Ricci v. Chicago Mercantile Exchange, 409 U.S. 289 (1973) 16

Saint-Gobain-Pont-a-Mousson, 636 F.2d 1300 (D.C. Cir. 1980) 12

Stevens v. Premier Cruises, Inc., 215 F.3d 1237 (11th Cir. 2000) 3

Tag v. Rogers, 267 F.2d 664 (D.C. Cir. 1959), cert. denied, 362 U.S. 904 (1960) 11

*The Paquete Habana, 175 U.S. 677 (1900) 10

United States v. Locke, 529 U.S. 89 (2000) 17

United States v. Louisiana, 394 U.S. 11 (1969) 6

United States v. Western Pac. R.R. Co., 352 U.S. 59 16

Village of Hoffman Estates v. Flipside, Hoffman Estates, Inc., 455 U.S. 489 (1982) 18
 

CONSTITUTION AND STATUTES:

United States Constitution:

    Art. 1, § 8, Cl. 8 9

Americans with Disabilities Act (ADA):

    42 U.S.C. 12101(b)(4) 10

    Title III:

42 U.S.C. 12181-12189 passim

    42 U.S.C. 12181(7) 10

    42 U.S.C. 12181(9) 2

    42 U.S.C. 12182(b)(2)(A)(iv) 2

     42 U.S.C. 12184 12

    42 U.S.C. 12186(b) 12

    42 U.S.C. 12188 2

    42 U.S.C. 2000a-3(a) 2

    46 U.S.C. 3303 17

REGULATIONS:

28 C.F.R. Pt. 36, App. B 12

     28 C.F.R. 36.304(b) 18

     56 Fed. Reg. 45,584 (1991) 12, 13

     56 Fed. Reg. 45,600 (1991) 12, 13

LEGISLATIVE HISTORY:

     140 Cong. Rec. 28,631 (1994) 6

     19 Weekly Comp. Pres. Doc. 383 (March 10, 1983) 6

MISCELLANEOUS:

ADA Title III Technical Assistance Manual:

    Section III-1.2000(D) (1994 Supp.) 12, 13

Craig Allen,Federalism in the Era of International Standards (Part II),29 J. Mar. L. & Com. 565, 572 (1998) 6

Commentary - The 1982 United Nations Convention on the Law of the Sea and the Agreement on Implementation of Part XI, Feb. 1995, 34 I.L.M. 1400 (1995) 6

Convention on the High Seas, Apr. 29, 1958, Art. 10, T.I.A.S. No. 5200, 450 U.N.T.S. 82 8

*International Convention for the Safety of Life at Sea (SOLAS), 1974, Art. 1 (b) 8

International Maritime Organization, "International Maritime Organization: What it is, What it does, How it works" 15

International Maritime Organization, Maritime Safety Committee Cir. 735, "Guidelines for the Design and Operation of New Passenger Ships to Respond to Elderly and Disabled Persons' Needs" 14

Jaffe,Primary Jurisdiction,77 Harv. L. Rev. 1037 (1964) 16

Larry W. Kaye & Jeffrey B. Maltzman,'Twas the Night Before

Regulations: Foreign-Flag Cruise Ships and the ADA,

75 Tul. L. Rev. 1571, 1580 (2001) 4

Restatement (Third) of the Foreign Relations Law of the United States (1987) 5

*United Nations Convention on the Law of the Sea, 21 I.L.M. 1261 (1985):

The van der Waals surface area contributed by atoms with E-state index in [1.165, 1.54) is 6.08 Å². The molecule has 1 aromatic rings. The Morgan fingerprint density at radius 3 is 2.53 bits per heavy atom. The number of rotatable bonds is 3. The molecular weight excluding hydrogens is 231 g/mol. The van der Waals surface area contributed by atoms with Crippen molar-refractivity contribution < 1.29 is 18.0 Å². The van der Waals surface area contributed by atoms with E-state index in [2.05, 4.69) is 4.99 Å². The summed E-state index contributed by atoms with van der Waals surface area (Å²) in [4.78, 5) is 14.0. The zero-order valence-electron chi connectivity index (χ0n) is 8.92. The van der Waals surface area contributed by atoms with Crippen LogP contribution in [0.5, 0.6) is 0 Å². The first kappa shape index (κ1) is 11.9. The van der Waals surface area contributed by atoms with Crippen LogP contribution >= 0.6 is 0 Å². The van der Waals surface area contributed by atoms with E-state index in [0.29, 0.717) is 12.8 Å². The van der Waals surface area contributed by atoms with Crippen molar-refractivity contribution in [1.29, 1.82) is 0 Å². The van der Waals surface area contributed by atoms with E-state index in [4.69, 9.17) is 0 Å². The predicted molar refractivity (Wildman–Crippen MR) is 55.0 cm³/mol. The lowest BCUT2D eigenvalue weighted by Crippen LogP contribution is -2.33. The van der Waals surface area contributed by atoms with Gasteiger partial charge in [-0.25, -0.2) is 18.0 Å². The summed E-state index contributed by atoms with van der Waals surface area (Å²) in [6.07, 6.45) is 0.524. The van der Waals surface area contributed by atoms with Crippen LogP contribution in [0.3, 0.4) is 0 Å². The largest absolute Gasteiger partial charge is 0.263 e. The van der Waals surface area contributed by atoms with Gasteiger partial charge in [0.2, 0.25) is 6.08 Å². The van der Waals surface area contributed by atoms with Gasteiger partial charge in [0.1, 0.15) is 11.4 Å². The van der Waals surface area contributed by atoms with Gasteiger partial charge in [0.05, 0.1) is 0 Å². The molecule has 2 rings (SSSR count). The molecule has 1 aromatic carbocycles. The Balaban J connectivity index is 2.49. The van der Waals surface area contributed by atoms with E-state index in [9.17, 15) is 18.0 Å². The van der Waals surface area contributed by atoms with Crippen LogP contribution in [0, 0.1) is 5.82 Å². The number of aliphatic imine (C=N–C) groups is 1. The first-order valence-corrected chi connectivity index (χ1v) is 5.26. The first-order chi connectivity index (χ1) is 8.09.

Art. 21 (1) 6

    Art. 21 (2) 6

    Art. 18 7

    Art. 18 (1) 6

IN THE UNITED STATES COURT OF APPEALS
FOR THE ELEVENTH CIRCUIT

No. 98-5913
TAMMY STEVENS,

Plaintiff-Appellant

v.

PREMIER CRUISES, INC.,

Defendants-Appellees

ON APPEAL FROM THE UNITED STATES DISTRICT COURT
FOR THE SOUTHERN DISTRICT OF FLORIDA

SUPPLEMENTAL BRIEF FOR THE UNITED STATES
AS AMICUS CURIAE

     Pursuant to this Court's Order, dated June 14, 2001, the United States submits this brief, as amicus curiae, concerning (1) whether customary international law establishes that the flag state of a vessel has the responsibility for regulating and implementing any changes to the physical aspects of a vessel and (2) whether application of the Americans with Disabilities Act (ADA) to foreign-flag cruise ships would conflict with that law.

STATEMENT OF THE CASE

    Plaintiff Tammy Stevens, who uses a wheelchair for mobility, brought suit under Title III of the ADA, 42 U.S.C. 12181-12189, against Premier Cruises, Inc., the owner and operator of a cruise ship in connection with a cruise she took on Premier's vessel in May 1998 (R. 1).(1)Stevens alleged that Premier violated the ADA by charging her a higher fare for an accessiblecabin and by failing to remove architectural barriers to accessibility.(2)Stevens' complaint seeks injunctive relief enjoining Premier from further violations of the ADA and ordering Premier to modify the vessel to remove barriers to accessibility.(3)The district court dismissed Stevens' complaint on two grounds: (1) Stevens failed to establish standing to seek injunctive relief because she had not specifically alleged that she intended to take another cruise with Premier in the future; and (2) the ADA did not apply to Premier's cruise ship because the ADA does not apply extraterritorially. The court applied the presumption against extraterritoriality set forth in EEOC v. Arabian American Oil Co., 499 U.S. 244 (1991), because the cruise ship is owned by a foreign company and sails under a foreign-flag (R. 11 at 3-4).